You are here: Home Education. British State System

The British State System

Local Education Authorities

The LEA's are a powerful body and set down their own rules of procedure. In some cases they will insist on each entrant and their parents speaking to an Expatriate Advisor who will interview the child and then decide on which schools they will advise and those with available places.

In some areas the family may be required to speak directly with the schools and the LEA will only become involved if problems arise finding a place. In this circumstance, there may be a conflict between the LEA pupil target numbers for a particular school and the organizational strategies within that school. This can result in the situation that another child cannot be admitted without the appointment of another teacher.

Other authorities will insist on parents dealing directly with their Admissions Department and one should be aware that the LEA Admissions Teams understand the different strategies parents are prepared to utilise in order to obtain places. Admission Teams simply adhere to legislation and the constraints imposed upon them.

Parents need to be aware of the type of schools which exist, what their admissions policies are and to whom one should actually be speaking. An Education Consultant will be invaluable in guiding parents new to an area.

 

Pupils Requiring Entry to Education at 15

In the UK the General Certificate of Secondary Education (GCSE) examination is taken after a 2 year structured course that generally commences in "Year 10" at the age of 14.

This structure does not allow, by its very nature, a child to start in the system unless they enter at the beginning of the GCSE programme. It is not unknown for a 15 year- old pupil to join at the beginning of the programme by placing them "out of year" with the 14year old candidates. This obviously has a cumulative effect and although, in some cases works well, can be both academically and socially disruptive for others.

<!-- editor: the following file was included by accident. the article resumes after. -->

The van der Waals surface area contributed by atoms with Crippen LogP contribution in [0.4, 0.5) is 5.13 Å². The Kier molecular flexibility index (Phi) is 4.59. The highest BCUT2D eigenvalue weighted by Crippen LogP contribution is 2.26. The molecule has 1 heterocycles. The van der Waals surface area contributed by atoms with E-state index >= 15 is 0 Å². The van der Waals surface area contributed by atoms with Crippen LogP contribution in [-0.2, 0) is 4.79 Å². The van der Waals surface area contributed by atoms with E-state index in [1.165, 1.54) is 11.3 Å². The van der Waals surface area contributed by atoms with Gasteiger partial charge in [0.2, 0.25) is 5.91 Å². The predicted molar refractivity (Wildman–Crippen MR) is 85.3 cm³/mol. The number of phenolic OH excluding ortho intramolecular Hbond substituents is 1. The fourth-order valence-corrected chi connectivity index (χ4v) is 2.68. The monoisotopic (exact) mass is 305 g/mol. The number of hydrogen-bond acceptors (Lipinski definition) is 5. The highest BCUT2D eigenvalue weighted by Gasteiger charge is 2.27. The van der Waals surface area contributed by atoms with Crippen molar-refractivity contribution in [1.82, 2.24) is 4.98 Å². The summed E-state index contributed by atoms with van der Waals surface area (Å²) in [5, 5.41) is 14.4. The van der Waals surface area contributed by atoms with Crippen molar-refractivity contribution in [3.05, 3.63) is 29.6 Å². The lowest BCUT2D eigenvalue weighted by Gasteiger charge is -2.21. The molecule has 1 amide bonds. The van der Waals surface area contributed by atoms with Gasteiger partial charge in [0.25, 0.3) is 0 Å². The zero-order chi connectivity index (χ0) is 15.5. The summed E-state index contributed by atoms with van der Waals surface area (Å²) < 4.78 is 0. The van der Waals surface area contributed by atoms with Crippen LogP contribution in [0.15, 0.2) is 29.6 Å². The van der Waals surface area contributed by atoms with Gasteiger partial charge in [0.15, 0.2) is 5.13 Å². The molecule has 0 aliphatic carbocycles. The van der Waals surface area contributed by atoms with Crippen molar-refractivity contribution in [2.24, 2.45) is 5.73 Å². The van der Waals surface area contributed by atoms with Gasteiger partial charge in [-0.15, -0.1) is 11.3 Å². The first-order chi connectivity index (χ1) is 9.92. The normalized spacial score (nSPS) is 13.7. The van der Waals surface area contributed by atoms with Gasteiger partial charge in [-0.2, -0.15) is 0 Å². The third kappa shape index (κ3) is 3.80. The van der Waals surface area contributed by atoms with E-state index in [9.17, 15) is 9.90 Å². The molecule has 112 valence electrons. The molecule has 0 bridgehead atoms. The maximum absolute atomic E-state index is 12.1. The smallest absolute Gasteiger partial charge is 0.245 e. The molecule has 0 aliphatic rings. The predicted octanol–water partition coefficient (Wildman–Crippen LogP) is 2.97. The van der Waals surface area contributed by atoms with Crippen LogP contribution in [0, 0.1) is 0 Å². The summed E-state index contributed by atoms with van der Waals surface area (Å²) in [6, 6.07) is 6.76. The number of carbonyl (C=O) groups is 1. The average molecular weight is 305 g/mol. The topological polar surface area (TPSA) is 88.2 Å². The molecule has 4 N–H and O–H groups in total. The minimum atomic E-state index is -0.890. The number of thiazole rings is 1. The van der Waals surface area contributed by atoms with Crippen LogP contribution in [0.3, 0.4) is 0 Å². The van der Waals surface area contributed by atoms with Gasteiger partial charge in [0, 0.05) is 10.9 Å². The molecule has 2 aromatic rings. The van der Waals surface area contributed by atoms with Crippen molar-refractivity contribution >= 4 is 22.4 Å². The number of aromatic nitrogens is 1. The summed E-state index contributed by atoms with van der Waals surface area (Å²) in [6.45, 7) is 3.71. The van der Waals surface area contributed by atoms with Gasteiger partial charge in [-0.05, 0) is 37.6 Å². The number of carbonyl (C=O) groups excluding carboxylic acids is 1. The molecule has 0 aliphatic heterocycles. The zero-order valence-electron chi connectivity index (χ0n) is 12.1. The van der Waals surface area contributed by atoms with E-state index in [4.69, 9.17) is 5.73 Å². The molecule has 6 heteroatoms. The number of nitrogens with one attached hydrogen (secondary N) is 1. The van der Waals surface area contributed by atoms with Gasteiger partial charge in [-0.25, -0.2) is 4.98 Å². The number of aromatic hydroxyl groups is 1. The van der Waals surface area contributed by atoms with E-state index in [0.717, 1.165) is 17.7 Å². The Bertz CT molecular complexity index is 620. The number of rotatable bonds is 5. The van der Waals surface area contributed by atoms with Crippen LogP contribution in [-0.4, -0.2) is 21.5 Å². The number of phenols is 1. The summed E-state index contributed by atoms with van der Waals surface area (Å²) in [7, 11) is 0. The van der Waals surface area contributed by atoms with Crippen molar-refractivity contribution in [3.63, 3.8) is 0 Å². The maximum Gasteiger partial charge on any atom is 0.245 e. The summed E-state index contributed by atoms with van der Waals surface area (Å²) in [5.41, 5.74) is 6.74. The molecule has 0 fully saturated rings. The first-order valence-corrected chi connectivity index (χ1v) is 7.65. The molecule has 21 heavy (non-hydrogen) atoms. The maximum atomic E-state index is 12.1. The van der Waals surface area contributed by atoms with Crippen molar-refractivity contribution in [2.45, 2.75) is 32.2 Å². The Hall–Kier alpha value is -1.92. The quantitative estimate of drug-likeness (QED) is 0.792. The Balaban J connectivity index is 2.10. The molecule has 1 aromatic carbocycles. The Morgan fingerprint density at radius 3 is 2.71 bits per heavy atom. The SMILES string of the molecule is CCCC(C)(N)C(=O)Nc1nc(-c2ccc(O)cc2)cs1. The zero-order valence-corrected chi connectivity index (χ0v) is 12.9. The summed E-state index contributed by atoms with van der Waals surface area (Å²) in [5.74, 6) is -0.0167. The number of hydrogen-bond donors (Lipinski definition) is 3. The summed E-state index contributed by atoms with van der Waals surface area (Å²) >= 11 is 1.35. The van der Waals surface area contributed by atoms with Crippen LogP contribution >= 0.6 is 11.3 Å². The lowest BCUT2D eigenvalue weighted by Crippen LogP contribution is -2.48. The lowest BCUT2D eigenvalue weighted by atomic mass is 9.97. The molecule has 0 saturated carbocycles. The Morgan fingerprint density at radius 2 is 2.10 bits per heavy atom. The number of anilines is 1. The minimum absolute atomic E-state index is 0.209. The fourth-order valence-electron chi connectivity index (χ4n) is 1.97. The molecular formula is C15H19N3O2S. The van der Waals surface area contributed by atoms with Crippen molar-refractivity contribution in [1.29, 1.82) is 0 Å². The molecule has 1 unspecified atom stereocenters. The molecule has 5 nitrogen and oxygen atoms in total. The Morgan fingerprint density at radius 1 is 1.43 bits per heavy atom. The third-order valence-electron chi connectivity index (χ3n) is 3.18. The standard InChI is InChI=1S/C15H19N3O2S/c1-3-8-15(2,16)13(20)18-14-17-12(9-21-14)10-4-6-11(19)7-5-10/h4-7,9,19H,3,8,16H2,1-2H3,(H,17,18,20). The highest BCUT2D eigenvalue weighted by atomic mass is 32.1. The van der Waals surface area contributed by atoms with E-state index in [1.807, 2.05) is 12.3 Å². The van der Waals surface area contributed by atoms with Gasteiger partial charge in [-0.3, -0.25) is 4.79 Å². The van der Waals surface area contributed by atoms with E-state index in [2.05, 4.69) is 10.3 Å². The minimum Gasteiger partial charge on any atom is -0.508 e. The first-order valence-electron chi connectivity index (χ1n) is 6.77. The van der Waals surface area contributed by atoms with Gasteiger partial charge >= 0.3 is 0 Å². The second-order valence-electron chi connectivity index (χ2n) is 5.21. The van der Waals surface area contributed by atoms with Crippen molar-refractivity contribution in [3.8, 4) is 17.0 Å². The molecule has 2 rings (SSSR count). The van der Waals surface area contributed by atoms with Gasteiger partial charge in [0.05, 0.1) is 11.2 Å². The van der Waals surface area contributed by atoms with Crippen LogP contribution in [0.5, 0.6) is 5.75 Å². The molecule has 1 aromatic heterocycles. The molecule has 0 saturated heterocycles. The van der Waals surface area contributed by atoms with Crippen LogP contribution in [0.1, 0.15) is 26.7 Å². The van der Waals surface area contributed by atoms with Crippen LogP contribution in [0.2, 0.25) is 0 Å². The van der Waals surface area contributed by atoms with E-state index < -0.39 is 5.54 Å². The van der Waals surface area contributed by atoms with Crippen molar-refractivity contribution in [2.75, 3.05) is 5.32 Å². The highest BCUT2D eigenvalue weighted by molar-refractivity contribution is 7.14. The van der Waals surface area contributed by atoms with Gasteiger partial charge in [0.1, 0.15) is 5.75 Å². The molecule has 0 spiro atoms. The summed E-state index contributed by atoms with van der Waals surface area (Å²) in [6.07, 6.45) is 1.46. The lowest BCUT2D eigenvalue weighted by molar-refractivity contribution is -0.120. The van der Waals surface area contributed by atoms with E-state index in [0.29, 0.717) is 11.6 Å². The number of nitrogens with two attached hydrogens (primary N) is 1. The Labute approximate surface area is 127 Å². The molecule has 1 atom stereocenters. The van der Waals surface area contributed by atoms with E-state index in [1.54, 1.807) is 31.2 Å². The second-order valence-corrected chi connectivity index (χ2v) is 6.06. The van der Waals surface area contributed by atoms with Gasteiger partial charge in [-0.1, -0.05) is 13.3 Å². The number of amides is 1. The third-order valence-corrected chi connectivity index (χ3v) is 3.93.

Parents may, however, decide to seek out a State School , which offers the International Baccalaureate of which there are a number. The current government's intention is that all State Schools should offer the IB by 2005 however this has yet to be fulfilled.

If there is no possibility of a State IB School or the child starting at the beginning of the GCSE programme, then the parents must seriously consider what is in the best interests of the child and it may be that they decide to make interim arrangements for the child to continue their current educational programme.

   

The Future

The Government has announced that from September 2004 every 3 year old will be entitled to free State School Education for part of the day. In those areas that currently provide education for 3 year olds in the State Sector some 62% of eligible children are already in the system. Whilst the statutory age remains at 5 years, places for the 3 year old will become the norm.

As in all levels of education desirability and availability of places will be in conflict.

The education of every child is important.

The State System of Education can certainly provide satisfactory solutions, but an awareness of its idiosyncrasies, some of the challenges facing a family newly arrived in the UK and exactly what professional support is available, will ultimately pay dividends.